* It’s no surprise that the longer the Donald Trump Administration continues, the more parallels there are to the presidency of Richard Nixon. The Mueller investigation–and what it possibly portends–guarantees no less. Plus, both were self-serving and duplicitous, both kept enemies’ lists, and both were given to race-baiting to gin up a base.
But there will always be one notable difference.
However impeachment worthy and however unlikable, Nixon was not unqualified for the presidency. He wasn’t jumpstarted by a millionaire father. He was a Duke Law graduate. He served in the Navy. He was a member of the House of Representatives, a U.S. senator and a two-term, Cold War vice president. Trump had no government experience, was largely unread and was best known for branding towers and reality TV. The EPA was started during the Nixon presidency. The EPA has been under assault during the Trump presidency. And while both presidents showed animus toward the press, only Trump has labeled it “the enemy of the people” and encouraged violence against it.
“Tricky Dick” never looked so presidential. Watergate vs. Global Threatgate.
* Trump has told reporters that any new rules for press access would focus on “decorum.” “You have to act with respect,” he (actually) said. “You’re at the White House.” This, of course, from the bully pulpiteer, the disparager-in-chief, the spewer of insults, the one who routinely demonizes the press as “the enemy.”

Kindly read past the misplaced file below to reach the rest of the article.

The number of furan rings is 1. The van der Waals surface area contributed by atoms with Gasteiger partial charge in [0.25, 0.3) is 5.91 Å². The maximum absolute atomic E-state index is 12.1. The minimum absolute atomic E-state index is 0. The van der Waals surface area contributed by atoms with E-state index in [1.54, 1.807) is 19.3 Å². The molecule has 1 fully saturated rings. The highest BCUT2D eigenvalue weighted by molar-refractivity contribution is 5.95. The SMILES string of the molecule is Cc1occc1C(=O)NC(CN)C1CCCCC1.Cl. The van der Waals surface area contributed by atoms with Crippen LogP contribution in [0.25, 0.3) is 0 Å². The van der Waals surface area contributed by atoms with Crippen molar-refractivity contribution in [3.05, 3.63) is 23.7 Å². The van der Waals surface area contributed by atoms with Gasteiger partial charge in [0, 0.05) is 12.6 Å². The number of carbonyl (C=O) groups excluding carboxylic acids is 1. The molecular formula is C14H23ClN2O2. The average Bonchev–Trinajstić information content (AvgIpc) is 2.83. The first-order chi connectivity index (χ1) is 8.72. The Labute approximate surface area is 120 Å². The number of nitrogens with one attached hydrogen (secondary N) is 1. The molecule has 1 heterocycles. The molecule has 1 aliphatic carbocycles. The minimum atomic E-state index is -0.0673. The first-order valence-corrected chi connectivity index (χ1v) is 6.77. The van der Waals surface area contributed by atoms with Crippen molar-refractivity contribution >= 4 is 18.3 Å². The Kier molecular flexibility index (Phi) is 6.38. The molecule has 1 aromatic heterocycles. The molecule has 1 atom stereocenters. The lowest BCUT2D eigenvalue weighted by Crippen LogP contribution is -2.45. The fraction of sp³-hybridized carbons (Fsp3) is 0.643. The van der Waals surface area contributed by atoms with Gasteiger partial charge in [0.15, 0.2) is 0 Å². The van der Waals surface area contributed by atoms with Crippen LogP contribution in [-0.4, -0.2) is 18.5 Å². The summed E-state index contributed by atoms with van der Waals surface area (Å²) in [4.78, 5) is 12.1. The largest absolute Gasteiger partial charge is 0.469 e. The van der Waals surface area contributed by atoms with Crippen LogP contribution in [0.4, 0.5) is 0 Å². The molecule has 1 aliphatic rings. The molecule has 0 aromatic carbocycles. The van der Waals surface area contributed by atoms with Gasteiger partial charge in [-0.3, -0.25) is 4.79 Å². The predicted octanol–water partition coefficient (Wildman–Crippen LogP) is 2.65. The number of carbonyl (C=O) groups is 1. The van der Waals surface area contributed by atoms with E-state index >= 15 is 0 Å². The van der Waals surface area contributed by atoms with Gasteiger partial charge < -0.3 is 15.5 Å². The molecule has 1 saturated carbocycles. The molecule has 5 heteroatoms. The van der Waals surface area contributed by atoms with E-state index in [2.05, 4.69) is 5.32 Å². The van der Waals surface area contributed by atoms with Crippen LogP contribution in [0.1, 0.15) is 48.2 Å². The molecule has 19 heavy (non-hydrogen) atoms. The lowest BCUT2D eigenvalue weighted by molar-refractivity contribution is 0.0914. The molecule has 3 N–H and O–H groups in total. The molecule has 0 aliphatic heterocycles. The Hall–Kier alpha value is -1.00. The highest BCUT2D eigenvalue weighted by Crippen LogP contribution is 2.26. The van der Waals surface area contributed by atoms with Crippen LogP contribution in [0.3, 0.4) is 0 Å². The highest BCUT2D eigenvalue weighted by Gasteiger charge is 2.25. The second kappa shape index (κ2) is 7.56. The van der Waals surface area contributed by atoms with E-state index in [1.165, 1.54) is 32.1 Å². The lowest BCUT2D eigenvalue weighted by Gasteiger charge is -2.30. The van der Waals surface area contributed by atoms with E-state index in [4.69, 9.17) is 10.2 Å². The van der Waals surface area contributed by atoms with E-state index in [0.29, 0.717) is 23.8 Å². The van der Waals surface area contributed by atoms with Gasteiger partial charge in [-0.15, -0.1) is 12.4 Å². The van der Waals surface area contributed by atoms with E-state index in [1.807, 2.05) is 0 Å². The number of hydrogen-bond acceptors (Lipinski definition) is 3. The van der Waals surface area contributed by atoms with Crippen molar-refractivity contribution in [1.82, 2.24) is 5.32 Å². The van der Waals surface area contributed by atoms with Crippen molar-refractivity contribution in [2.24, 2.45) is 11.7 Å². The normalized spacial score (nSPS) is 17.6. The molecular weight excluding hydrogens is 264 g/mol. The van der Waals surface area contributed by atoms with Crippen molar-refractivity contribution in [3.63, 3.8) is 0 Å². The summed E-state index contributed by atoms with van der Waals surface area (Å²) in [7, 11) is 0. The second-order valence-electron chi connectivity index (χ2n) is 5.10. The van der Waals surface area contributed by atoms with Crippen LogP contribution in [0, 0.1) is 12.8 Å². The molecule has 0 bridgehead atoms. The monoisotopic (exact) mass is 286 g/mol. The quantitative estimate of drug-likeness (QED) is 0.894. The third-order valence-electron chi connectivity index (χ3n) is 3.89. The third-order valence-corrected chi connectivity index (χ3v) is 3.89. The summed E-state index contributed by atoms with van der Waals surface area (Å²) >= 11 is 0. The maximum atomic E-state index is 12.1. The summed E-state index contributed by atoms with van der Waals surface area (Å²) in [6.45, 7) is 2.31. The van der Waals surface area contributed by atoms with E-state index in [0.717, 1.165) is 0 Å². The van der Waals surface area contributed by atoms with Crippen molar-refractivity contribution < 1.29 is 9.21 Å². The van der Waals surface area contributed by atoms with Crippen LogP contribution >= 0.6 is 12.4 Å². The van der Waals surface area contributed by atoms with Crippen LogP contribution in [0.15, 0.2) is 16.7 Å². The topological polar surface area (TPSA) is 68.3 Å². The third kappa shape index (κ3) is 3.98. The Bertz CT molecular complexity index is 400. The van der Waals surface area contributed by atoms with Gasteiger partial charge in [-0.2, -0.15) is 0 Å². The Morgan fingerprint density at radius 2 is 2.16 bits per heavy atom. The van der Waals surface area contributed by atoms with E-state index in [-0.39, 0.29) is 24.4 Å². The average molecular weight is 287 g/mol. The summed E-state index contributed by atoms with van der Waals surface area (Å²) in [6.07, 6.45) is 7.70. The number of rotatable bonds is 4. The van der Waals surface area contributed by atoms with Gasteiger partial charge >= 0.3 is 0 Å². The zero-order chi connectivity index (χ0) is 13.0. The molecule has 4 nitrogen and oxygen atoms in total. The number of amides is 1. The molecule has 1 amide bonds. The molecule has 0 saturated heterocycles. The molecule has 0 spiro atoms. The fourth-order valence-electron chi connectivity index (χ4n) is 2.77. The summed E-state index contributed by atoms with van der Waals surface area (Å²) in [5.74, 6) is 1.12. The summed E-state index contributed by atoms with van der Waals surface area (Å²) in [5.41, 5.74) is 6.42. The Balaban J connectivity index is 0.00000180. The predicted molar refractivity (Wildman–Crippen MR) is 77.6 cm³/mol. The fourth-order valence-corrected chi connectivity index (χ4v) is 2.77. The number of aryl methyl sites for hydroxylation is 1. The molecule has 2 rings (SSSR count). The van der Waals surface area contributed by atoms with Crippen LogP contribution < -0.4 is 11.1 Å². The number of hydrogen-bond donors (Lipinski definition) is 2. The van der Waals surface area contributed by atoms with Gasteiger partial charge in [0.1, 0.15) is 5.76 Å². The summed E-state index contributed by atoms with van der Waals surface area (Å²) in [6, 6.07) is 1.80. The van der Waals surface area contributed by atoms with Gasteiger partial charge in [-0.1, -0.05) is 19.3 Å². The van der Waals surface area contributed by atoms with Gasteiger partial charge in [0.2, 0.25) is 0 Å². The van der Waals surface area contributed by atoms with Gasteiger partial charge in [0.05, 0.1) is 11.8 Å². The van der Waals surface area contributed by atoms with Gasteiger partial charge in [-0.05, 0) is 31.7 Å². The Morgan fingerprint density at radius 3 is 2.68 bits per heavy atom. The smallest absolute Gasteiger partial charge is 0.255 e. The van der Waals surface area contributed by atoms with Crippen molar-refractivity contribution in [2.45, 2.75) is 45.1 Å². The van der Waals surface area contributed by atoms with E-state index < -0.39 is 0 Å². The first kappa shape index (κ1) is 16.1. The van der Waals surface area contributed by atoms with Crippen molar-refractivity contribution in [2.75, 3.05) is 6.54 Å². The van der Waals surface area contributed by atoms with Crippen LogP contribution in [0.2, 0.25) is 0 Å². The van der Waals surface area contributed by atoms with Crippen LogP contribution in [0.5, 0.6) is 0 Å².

What we need to remember about presidential press conferences, which are a relative rarity anymore, is that they are often more performance art than information sharing. It’s the convergence of the First Amendment, show business and showboating. Ratings matter for everybody. Fourth Estate elites has been known to preen; presidents have been known to palaver and pivot.
Advice to Trump: Watch some old video of John F. Kennedy press conferences. They weren’t all love-ins. Some were contentious. But never uncivil. This, after all, was America’s commander-in-chief, the one who was speaking to his fellow citizens–and global interests–through a press conference forum. There were always multiple agendas–including how a president handled media push back on controversial subjects. Trump, alas, is still an Apprentice, one who pathologically cannot grow in this job.
I miss Sam Donaldson and Helen Thomas.
* Trump recently awarded the Presidential Medal of Freedom, which reminded us that this country’s highest civilian commendation is beyond eclectic. Exhibits A, B and C: the late Babe Ruth, the late Elvis Presley and the not-yet-late, retiring Sen. Orrin Hatch.
* Speaking of Hatch, the Utah Republican had a take on Trump that defies credulity–but certainly not fealty and sycophancy. “Eight years ago to 10 years ago, Trump was not what I consider to be a pillar of virtue,” he said. “I think he has changed a lot of his life once he was elected. I think Trump is a much better person today than he was then.” Yeah, he really said that.
* While the president was stewing over the mid-terms, what Bob Mueller was up to, how to respond to the Saudis over the brutal murder of dissident journalist Jamal Khashoggi and how many soldiers and how much barbed wire to order up to halt a Central American caravan of asylum seekers, Vice President Mike Pence pinch hit for him at the Asia-Pacific summit meeting in Singapore. Pence managed to speak out for human rights for Rohingya Muslims from Myanmar and called for press freedoms in a part of the world known for government-controlled media. Given that he signed on for this and represents moral-cherry-picking evangelicals, he probably doesn’t see any hypocrisy in lecturing others.